Two leaders of Cuba's tiny Jewish community have visited an imprisoned U.S. government contractor, celebrating the Jewish New Year with him in a small private room near his cell.
The Jewish leaders, Adela Dworin and David Prinstein, said in an email sent to journalists Friday that they spent two hours with Maryland-native Alan Gross on Wednesday and found him to be in good spirits and health.
As host, Gross led the three in a traditional toast "to life," and the three shared sweets and coffee. Dworin and Prinstein said it was the second time they had met with Gross in jail.
Gross, 62, was arrested in December 2009 and later sentenced to 15 years in jail for crimes against the Cuban state after he was caught bringing communications equipment onto the island illegally while working on a USAID-funded democracy program.
Cuban officials say such programs are a thinly veiled U.S. attempt to bring down the island's Communist government.
Gross has said he was only trying to help some members of Cuba's 1,500-member Jewish community gain better Internet access, and his jailing has torpedoed efforts for improved ties between Cuba and the United States.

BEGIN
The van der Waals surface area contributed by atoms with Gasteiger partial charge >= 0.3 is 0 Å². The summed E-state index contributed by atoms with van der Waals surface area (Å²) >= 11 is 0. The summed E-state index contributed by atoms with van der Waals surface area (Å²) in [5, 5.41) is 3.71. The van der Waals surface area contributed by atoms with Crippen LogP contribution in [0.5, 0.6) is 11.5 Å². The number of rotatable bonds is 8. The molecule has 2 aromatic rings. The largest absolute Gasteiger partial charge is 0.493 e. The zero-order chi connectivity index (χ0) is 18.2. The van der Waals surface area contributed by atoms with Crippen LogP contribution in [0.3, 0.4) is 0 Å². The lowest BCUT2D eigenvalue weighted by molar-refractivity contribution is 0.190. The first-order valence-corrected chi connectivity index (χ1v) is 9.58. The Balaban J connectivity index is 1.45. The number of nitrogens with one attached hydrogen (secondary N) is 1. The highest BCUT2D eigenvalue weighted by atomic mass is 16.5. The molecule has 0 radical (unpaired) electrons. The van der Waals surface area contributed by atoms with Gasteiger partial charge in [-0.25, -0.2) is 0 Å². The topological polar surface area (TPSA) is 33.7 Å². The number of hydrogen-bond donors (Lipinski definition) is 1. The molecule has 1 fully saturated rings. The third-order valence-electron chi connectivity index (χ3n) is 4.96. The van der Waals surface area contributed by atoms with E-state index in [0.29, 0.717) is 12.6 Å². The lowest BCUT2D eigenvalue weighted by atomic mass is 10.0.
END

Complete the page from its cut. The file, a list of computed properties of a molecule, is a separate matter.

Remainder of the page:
The latest manifestation of the rift came on a trip several weeks ago by former New Mexico Gov. Bill Richardson. The former U.S. ambassador to the United Nations said he was invited to the island by Cuban officials to negotiate Gross' release, but when he arrived was told he would not even be allowed to meet with Gross in jail.
Richardson declared Gross to be a "American hostage" and briefly vowed to remain in Cuba until he was granted access to him. He ultimately left without seeing Gross, saying he doubted he would ever be able to come back as a friend. Cuban officials, in turn, blasted Richardson, accusing him of trying to blackmail and strong-arm them.
After Cuba's Supreme Court upheld Gross' conviction and sentence in August, efforts turned to winning his release on humanitarian grounds. Both his elderly mother and adult daughter are battling cancer and his family has suffered financial hardship since his arrest.
Those who have seen him say the once portly Gross has lost 100 pounds in jail and now looks gaunt and weak. But Dworin and Prinstein said Gross told them that he was in good health and was getting adequate medical attention.
Dworin and Prinstein said Gross did express great concern about the health of family members.
"We gave him a promise to have them present in our prayers for a quick recovery," they wrote.
They said the meeting ended with exchanges of "Shalom" and "Shana Tova" _ the Hebrew words for Peace and Happy New Year.
Paul Haven can be reached at http://www.twitter.com/paulhaven